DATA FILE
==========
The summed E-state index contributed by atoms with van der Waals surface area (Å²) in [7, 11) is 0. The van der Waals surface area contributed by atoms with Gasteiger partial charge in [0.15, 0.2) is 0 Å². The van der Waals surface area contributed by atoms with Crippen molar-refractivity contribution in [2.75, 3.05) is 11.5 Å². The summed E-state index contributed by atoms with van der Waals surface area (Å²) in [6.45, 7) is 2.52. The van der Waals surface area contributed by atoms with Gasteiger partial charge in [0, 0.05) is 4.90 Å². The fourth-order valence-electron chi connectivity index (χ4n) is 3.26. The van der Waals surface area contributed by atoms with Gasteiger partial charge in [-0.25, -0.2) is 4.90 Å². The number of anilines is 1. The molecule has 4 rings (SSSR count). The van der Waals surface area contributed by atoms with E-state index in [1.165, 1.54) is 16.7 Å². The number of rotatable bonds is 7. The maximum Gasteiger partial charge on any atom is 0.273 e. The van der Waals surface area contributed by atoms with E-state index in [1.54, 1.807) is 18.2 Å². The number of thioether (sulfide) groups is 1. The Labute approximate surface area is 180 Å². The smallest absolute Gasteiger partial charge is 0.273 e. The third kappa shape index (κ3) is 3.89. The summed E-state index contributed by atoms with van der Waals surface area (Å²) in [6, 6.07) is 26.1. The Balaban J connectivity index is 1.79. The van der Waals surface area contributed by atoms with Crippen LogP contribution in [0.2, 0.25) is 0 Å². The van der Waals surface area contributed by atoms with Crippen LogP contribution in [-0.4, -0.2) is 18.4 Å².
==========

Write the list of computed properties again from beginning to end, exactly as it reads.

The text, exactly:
The summed E-state index contributed by atoms with van der Waals surface area (Å²) in [7, 11) is 0. The van der Waals surface area contributed by atoms with Gasteiger partial charge in [0.15, 0.2) is 0 Å². The van der Waals surface area contributed by atoms with Crippen molar-refractivity contribution in [2.75, 3.05) is 11.5 Å². The summed E-state index contributed by atoms with van der Waals surface area (Å²) in [6.45, 7) is 2.52. The van der Waals surface area contributed by atoms with Gasteiger partial charge in [0, 0.05) is 4.90 Å². The fourth-order valence-electron chi connectivity index (χ4n) is 3.26. The van der Waals surface area contributed by atoms with Gasteiger partial charge in [-0.25, -0.2) is 4.90 Å². The number of anilines is 1. The molecule has 4 rings (SSSR count). The van der Waals surface area contributed by atoms with E-state index in [1.165, 1.54) is 16.7 Å². The number of rotatable bonds is 7. The maximum Gasteiger partial charge on any atom is 0.273 e. The van der Waals surface area contributed by atoms with E-state index in [1.54, 1.807) is 18.2 Å². The number of thioether (sulfide) groups is 1. The Labute approximate surface area is 180 Å². The smallest absolute Gasteiger partial charge is 0.273 e. The third kappa shape index (κ3) is 3.89. The summed E-state index contributed by atoms with van der Waals surface area (Å²) in [6, 6.07) is 26.1. The Balaban J connectivity index is 1.79. The van der Waals surface area contributed by atoms with Crippen LogP contribution in [0.2, 0.25) is 0 Å². The van der Waals surface area contributed by atoms with Crippen LogP contribution in [-0.4, -0.2) is 18.4 Å².